Perfect material for bullying

Regarding Kaori Shoji’s May 13 article, “It ain’t easy being a bilingual girl“: I agree that bilingual Japanese face obstacles today as they did 30 years ago.

We are constantly subjected to bullying in private as well as in the media. Look at all the television shows that persistently make fun of returnees, portraying them as some unidentified creature. We are considered stuck up because of our opinions, and our good pronunciation makes us perfect material for bullying.

We also face the crisis of not being able to construct a clear self-image of whether we are of the country where we spent time, or a Japanese. When I was in the U.S., I was seen as Japanese and was expected to know parts of Japanese culture that I couldn’t explain because I hadn’t lived in Japan long enough. In Japan we are often seen as someone outside the circle and told to leave the country.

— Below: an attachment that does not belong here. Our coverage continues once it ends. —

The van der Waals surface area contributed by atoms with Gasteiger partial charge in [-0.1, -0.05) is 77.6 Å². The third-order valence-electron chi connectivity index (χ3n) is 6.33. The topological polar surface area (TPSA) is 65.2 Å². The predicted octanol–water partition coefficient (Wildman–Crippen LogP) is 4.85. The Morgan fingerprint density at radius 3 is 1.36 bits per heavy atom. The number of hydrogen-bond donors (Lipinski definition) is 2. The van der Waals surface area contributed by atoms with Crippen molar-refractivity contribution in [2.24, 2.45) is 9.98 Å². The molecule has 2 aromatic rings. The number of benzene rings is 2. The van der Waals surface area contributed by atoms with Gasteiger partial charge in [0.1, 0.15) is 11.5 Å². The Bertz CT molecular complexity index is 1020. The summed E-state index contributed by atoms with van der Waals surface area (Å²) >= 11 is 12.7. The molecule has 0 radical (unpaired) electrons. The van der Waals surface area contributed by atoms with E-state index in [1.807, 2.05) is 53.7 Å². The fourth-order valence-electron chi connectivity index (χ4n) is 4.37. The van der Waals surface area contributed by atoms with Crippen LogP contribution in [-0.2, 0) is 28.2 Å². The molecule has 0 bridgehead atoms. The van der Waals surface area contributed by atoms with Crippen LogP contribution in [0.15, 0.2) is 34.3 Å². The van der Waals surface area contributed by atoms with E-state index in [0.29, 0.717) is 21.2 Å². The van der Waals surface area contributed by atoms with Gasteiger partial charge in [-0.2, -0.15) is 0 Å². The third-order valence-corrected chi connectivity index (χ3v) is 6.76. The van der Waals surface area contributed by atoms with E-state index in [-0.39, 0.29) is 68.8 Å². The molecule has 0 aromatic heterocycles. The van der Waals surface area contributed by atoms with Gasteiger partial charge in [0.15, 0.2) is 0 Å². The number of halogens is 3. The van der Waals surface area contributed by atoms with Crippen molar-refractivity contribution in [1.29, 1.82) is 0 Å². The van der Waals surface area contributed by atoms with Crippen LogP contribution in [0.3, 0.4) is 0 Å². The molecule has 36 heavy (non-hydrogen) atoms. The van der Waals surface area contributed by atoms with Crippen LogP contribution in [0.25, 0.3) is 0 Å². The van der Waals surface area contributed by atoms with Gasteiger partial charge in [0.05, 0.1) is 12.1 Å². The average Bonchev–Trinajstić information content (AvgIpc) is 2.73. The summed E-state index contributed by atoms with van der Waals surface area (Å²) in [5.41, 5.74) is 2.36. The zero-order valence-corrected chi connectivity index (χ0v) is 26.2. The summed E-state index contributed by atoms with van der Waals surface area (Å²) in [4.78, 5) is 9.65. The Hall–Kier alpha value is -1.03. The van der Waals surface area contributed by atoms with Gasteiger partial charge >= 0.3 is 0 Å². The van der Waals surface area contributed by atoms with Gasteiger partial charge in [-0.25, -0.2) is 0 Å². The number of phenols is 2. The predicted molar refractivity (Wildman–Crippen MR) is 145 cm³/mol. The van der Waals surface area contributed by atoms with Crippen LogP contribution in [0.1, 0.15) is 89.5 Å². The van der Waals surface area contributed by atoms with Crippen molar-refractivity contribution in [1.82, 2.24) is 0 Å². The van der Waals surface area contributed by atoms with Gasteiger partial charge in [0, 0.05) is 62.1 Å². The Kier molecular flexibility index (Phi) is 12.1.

Foreigners in Japan question why we have so much trouble liking Japan. They can’t see through the Japanese, who are kind to foreigners but show a different side when it comes to a Japanese with a foreign mind.

We try to be “Japanese” as much as possible so that we won’t be identified as returnees who are deconstructing their inner selves. Then the government and society have a mood swing toward diversity — after it’s too late for us to regain our foreigner’s side — and ask, “Why are you so Japanese?”

name withheld by request

The opinions expressed in this letter to the editor are the writer’s own and do not necessarily reflect the policies of The Japan Times.

  • 151E

    Nation states are useful ways to organize large societies but I don’t think it is necessary, or even particularly healthy, to rigidly align your identity to any one of these, ultimately, artificial constructs. Like a Venn diagram, you may identify with a wide range of disparate groups to various degrees. If others have problems with that, that’s their problem. Like Socrates said, “I am not an Athenian or a Greek, but a citizen of the world.”